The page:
Better measures needed for research cooperation

Researchers wrestle with a measure of collaboration increasingly used to assess the impact of their work. 

  • Anthea Lacchia

Credit: PhotoDisc/ Getty Images

Better measures needed for research cooperation

Researchers wrestle with a measure of collaboration increasingly used to assess the impact of their work.

23 June 2017


Anthea Lacchia

PhotoDisc/ Getty Images

Tracking the names and affiliations of co-authors on a research paper is the most widely used method of measuring scientists working together, including by the Nature Index. But, researchers warn against the pitfalls of using co-authorship as a proxy for research cooperation.

To assess the impact of work they fund, agencies increasingly consider scientific collaboration. Many measure this by recording the number of authors and their affiliations on a published research paper. The assumption is that two or more authors who publish together are collaborating.

The Nature Index, for example, tracks the affiliations of authors on papers published in 68 high-quality journals. From this data, it provides a measure of collaboration (the collaboration score) between pairs of institutions and countries.

Giovanni Abramo and Andrea D’Angelo, based at the National Research Council of Italy’s Laboratory for Studies in Research Evaluation, routinely use co-authorship to study patterns of research collaborations and productivity in the Italian academic system. “It’s a reproducible, simple method and can be used for large-scale studies,” they say.

But many researchers question whether co-authorship reflects real cooperation, let alone real impact.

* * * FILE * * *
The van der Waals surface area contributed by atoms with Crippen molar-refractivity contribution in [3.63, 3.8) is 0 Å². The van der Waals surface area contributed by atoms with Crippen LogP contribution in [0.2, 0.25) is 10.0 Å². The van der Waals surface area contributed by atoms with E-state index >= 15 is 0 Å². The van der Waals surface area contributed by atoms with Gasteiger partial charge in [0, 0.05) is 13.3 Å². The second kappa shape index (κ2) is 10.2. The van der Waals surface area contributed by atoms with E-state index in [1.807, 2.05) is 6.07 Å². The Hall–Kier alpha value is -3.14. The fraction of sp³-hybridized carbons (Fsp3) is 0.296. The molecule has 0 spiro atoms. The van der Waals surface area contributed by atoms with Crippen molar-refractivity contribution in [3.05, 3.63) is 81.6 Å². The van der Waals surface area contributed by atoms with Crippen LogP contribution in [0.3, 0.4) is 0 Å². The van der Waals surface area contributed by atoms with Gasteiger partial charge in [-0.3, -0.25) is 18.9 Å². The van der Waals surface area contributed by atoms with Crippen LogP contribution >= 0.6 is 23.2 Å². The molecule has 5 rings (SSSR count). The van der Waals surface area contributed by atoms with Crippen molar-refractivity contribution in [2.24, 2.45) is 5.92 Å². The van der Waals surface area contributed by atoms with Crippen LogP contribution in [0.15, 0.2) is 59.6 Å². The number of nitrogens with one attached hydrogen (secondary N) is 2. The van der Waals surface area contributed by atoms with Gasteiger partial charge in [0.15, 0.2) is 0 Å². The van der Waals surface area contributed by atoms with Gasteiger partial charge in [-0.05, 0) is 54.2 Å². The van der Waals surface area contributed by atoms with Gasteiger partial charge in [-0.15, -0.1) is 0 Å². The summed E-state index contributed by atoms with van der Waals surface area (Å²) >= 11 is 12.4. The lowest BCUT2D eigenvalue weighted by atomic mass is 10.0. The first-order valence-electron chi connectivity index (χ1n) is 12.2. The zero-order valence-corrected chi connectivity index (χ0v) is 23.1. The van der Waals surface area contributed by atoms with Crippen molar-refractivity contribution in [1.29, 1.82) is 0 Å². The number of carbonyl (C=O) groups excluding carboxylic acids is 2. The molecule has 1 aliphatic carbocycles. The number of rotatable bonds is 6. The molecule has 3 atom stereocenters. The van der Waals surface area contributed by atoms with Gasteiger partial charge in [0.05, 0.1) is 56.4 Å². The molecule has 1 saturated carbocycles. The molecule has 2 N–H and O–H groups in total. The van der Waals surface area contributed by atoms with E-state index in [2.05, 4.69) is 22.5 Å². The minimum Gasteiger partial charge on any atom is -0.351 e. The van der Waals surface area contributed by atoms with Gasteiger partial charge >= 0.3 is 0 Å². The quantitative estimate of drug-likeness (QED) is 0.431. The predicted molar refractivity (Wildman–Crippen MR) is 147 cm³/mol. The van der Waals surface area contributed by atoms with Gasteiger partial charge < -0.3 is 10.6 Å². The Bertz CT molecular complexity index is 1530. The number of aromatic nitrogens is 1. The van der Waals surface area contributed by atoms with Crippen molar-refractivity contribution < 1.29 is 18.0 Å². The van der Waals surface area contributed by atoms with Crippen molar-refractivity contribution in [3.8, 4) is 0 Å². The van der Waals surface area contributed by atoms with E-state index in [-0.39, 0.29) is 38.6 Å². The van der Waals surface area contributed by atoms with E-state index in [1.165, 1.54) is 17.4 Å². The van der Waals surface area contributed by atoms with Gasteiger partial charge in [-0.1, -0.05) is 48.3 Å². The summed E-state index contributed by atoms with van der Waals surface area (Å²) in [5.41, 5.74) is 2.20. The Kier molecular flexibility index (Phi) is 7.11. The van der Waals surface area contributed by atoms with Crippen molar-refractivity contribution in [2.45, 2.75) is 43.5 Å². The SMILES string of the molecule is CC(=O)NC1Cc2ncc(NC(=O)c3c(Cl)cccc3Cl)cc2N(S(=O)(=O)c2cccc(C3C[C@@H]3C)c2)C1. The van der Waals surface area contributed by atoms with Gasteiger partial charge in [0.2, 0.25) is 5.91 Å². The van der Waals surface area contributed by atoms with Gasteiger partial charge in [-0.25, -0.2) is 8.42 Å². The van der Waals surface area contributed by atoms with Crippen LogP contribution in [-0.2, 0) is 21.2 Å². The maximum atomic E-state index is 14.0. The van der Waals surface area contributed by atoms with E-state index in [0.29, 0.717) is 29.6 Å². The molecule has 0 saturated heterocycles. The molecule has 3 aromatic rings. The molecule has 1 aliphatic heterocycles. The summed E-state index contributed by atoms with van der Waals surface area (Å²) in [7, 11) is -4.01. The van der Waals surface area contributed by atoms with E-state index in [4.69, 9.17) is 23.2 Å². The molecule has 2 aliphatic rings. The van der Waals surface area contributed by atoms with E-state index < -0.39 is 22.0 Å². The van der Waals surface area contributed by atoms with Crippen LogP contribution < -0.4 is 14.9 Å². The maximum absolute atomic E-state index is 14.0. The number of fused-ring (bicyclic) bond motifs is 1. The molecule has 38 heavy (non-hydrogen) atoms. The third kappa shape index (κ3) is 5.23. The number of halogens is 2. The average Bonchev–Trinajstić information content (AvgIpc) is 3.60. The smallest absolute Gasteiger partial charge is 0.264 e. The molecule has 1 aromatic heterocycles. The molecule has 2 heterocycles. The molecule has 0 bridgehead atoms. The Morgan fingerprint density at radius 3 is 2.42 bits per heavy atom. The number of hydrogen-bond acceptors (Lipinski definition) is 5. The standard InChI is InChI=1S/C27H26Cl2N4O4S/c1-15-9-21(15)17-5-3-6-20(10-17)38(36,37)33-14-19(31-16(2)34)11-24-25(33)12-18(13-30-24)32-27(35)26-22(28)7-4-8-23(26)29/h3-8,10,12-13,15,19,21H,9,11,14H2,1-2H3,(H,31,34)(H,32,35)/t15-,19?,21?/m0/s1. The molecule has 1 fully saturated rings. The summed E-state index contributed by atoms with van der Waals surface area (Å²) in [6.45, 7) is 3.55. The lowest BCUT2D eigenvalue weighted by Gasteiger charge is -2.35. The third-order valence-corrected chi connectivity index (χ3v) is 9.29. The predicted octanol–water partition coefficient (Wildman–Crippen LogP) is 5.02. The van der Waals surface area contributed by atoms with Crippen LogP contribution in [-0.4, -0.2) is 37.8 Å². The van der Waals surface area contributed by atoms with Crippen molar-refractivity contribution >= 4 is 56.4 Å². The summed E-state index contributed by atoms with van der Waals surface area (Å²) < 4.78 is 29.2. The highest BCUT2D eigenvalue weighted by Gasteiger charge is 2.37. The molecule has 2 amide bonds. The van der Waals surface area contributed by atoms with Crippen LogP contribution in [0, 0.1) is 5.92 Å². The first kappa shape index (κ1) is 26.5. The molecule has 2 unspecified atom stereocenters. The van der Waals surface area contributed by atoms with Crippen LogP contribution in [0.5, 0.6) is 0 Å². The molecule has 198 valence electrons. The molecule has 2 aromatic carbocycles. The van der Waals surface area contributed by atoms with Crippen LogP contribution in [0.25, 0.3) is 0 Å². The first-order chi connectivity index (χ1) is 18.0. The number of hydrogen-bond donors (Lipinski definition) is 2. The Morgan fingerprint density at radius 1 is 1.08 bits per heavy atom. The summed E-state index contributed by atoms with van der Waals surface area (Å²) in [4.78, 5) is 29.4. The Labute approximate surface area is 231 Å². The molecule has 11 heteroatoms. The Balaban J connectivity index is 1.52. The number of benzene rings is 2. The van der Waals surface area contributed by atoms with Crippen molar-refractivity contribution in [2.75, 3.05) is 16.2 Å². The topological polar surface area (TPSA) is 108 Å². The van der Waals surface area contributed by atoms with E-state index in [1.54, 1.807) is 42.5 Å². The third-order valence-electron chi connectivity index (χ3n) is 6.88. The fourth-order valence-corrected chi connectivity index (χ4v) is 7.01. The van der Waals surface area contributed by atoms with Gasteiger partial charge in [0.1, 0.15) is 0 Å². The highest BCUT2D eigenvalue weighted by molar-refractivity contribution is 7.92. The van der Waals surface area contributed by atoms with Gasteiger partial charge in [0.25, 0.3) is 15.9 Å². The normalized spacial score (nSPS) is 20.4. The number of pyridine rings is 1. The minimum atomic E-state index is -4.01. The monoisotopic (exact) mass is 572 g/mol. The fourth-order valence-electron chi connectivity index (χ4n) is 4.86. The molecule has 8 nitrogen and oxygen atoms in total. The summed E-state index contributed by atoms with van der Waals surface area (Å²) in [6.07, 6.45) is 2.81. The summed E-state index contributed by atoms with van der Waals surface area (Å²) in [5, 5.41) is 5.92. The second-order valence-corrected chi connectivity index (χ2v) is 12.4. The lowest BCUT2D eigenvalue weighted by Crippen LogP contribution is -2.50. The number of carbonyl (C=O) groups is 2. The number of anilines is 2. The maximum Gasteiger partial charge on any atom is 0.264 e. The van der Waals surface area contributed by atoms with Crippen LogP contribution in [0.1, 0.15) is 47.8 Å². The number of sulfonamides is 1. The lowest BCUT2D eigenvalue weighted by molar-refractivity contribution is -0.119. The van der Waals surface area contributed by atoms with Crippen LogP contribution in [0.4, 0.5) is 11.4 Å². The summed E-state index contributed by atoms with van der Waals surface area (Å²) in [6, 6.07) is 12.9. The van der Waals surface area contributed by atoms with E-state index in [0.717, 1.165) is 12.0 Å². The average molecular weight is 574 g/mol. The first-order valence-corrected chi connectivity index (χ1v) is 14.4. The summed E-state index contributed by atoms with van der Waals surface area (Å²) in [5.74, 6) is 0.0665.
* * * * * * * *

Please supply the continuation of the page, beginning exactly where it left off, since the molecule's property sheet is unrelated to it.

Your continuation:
The problem, says Andrew Plume, director for market intelligence at the scientific publishing company, Elsevier, is that co-authorships offer a view of only one of many outcomes of research collaboration — a publication in a peer-reviewed journal. “Other types of research collaboration, such as those which lead to new applications in industry, may not be published in the literature and so remain invisible to this approach.”

Co-authorship also fails to account for the wider network of people with which researchers interact in producing a scientific paper, says sociologist Hajdeja Iglič from the University of Ljubljana in Slovenia. Researchers often exchange ideas in ways that do not result in co-authorship, such as at informal conference dinners or through written requests to access lab materials.

Furthermore, co-authorships do not reflect the time or effort researchers spent collaborating, and the nature of their partnerships, says Iglič.

Barry Bozeman, who studies public management and research policy at Arizona State University, has exposed some bad practises in naming co-authors of a paper.

In a book that will be published this year, Strength in Numbers: The New Science of Team Science, Bozeman reports on a survey of 640 academic researchers in universities in the United States: 7% of respondents revealed that a co-author on their most recently published paper did not deserve co-authorship on the basis of their contribution; and 1% of respondents said that someone deserved co-author credit and did not receive it.

Surveys and interviews can fill the gaps left behind by co-authorship, providing information on the amount of time researchers spend collaborating and the reasons behind their partnerships. But these methods are time-consuming and mostly provide qualitative data, says John Hogenesch, a pharmacologist at the University of Cincinnati.

With a shortage of options, Hogenesch is exploring other ways of using co-authorship data to measure research collaborations. In 2010, he developed a method that uses co-authored papers and grant applications to assess the strength of networks between research centres, as opposed to individual researchers.

In 2014, in a paper in JAMA Neurology, he and his co-authors further applied the method to 27 Alzheimer’s disease centres in the United States. They found an increase in the frequency of collaborations within the institutes and between them in the two decades since their establishment.

“There’s no perfect metric,” concedes Hogenesch, who likens the use of co-authorship networks as a measure of collaboration to Winston Churchill’s definition of democracy: “it's the worst form of government, except for all the others.”